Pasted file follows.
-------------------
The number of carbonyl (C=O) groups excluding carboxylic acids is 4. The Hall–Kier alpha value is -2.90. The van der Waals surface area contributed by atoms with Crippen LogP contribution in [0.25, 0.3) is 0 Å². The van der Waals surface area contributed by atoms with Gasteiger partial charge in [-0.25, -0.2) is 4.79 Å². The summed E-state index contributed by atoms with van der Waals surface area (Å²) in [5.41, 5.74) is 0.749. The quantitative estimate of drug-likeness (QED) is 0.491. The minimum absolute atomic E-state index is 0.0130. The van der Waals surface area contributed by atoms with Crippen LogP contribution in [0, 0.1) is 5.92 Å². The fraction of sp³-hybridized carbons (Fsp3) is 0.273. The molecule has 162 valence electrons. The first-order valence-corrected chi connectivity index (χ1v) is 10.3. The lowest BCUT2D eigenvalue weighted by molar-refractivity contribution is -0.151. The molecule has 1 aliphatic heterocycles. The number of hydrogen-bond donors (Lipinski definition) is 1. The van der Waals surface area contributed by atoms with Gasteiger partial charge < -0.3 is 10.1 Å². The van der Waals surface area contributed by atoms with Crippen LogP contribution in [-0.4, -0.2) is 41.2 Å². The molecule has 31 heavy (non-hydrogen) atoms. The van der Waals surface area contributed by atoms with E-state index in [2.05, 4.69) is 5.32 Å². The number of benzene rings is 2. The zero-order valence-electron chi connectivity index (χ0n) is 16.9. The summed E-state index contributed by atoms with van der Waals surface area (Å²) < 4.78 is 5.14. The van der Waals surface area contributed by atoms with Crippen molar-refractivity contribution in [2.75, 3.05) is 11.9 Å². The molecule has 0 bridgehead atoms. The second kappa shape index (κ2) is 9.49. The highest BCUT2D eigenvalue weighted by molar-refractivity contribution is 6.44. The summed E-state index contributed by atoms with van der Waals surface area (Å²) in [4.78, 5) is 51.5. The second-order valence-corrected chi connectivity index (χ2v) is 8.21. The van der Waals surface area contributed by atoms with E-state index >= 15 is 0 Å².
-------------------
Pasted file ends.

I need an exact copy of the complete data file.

The number of carbonyl (C=O) groups excluding carboxylic acids is 4. The Hall–Kier alpha value is -2.90. The van der Waals surface area contributed by atoms with Crippen LogP contribution in [0.25, 0.3) is 0 Å². The van der Waals surface area contributed by atoms with Gasteiger partial charge in [-0.25, -0.2) is 4.79 Å². The summed E-state index contributed by atoms with van der Waals surface area (Å²) in [5.41, 5.74) is 0.749. The quantitative estimate of drug-likeness (QED) is 0.491. The minimum absolute atomic E-state index is 0.0130. The van der Waals surface area contributed by atoms with Crippen LogP contribution in [0, 0.1) is 5.92 Å². The fraction of sp³-hybridized carbons (Fsp3) is 0.273. The molecule has 162 valence electrons. The first-order valence-corrected chi connectivity index (χ1v) is 10.3. The lowest BCUT2D eigenvalue weighted by molar-refractivity contribution is -0.151. The molecule has 1 aliphatic heterocycles. The number of hydrogen-bond donors (Lipinski definition) is 1. The van der Waals surface area contributed by atoms with Gasteiger partial charge < -0.3 is 10.1 Å². The van der Waals surface area contributed by atoms with Crippen LogP contribution in [-0.4, -0.2) is 41.2 Å². The molecule has 31 heavy (non-hydrogen) atoms. The van der Waals surface area contributed by atoms with E-state index in [2.05, 4.69) is 5.32 Å². The number of benzene rings is 2. The zero-order valence-electron chi connectivity index (χ0n) is 16.9. The summed E-state index contributed by atoms with van der Waals surface area (Å²) < 4.78 is 5.14. The van der Waals surface area contributed by atoms with Crippen molar-refractivity contribution in [2.75, 3.05) is 11.9 Å². The molecule has 0 bridgehead atoms. The second kappa shape index (κ2) is 9.49. The highest BCUT2D eigenvalue weighted by molar-refractivity contribution is 6.44. The summed E-state index contributed by atoms with van der Waals surface area (Å²) in [4.78, 5) is 51.5. The second-order valence-corrected chi connectivity index (χ2v) is 8.21. The van der Waals surface area contributed by atoms with E-state index >= 15 is 0 Å².